Many experts, pundits and policy-makers have proffered opinions regarding the impact of short-term thinking in the modern business world. The two main streams of argumentation are, first, is so-called “quarterly capitalism” really a problem, and if so, what can we do to swing the pendulum back to a more appropriate balance of short-term and long-term business management.

The Conference Board recently published a report titled “Is Short-Term Thinking Jeopardizing the Future Prosperity of Business?”. This hard-hitting report focuses on one of the key problems of post-modern capitalism: How do we prevent the counter-productive short-term corporate mindset that ultimately only enriches management and hurts the shareholder and economy at large.

The first step in the process is to make more of the general public aware of the problem and the very real impact it has on them and the prices they pay for everything from milk to auto insurance. A certain critical mass of public opinion is required to effect any lasting change, so the efforts of organizations like The Conference Board to produce informational reports explaining the issue are certainly valuable.

Four factors driving short-term thinking in business today

The Conference Board Report highlights four factors that have played a notable role in today’s short-term focus in business: Executive compensation design, quarterly capitalism, activist hedge funds and capital markets moving from investing to trading.

Quarterly Capitalism

Executive compensation design

One clear and obvious problem relating to the problem of short-term thinking on Wall Street is executive compensation design. Moreover, this  issue is relatively easy to solve if corporate boards stop being so friendly with management and live up to their fiduciary duties to represent shareholders.

The problem is that most of the “performance bonuses” for senior execs on Wall Street today are directly tied to short-term indicators such as earnings per share or a one-year stock price target. This obviously incentivizes execs to focus on the short-term indicators to fatten their own bank accounts, which is almost always not in the best interests of the company or the shareholders in the long run.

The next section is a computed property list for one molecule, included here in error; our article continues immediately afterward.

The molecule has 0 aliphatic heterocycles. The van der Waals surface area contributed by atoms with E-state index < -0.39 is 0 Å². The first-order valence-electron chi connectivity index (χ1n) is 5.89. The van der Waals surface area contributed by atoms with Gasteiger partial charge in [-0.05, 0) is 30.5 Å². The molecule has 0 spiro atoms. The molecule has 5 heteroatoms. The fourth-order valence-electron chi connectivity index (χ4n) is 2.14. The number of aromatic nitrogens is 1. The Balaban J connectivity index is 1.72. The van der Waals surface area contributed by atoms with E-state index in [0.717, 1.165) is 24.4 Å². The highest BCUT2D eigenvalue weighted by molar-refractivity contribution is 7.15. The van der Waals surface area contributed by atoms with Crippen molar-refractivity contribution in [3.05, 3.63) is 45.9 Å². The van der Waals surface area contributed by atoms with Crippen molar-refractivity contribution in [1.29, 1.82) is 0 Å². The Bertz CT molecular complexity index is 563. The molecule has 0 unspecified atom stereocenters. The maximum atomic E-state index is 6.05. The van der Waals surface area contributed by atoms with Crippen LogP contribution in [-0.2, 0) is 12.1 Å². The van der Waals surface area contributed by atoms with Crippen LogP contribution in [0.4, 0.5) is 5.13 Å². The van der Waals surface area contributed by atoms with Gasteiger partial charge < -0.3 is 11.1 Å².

Quarterly capitalism

The CB report also notes that the pressures of “quarterly capitalism” push against corporate management from all sides, especially from their own shareholders (see activist hedge funds below). Several recent surveys, including a survey of 1000 senior execs by McKinsey&Company, suggest that senior corporate management feel pressured to produce results every quarter, and do feel they are missing potential long-term benefit because of they are “forced” to think short term.

Activist hedge funds

So-called shareholder activism has been on the rise for several years now, and the trend shows little sign of slowing down. Studies have shown that shareholder activists do often see an increased return on their investment after their intervention. The uglier other side of the coin is that workers at the targeted firms, however, tend to lose their jobs and have their pay and benefits cut.

The CB report points out that one of the primary demands of most shareholder activists is to “return cash to shareholders,” which is most definitely short-term thinking.

Capital markets moving from investing to trading

Finally, it is important to remember that the culture of financial markets has also changed over the last couple of decades. It’s no longer about investing, it’s about trading, even if many funds are still long term oriented many others are not. As the report highlights: “Trading does not provide capital for investing in a business; it simply flows capital between shareholders. Stock markets have largely become trading platforms through which capital is directed not to business but to traders.”

See full study below.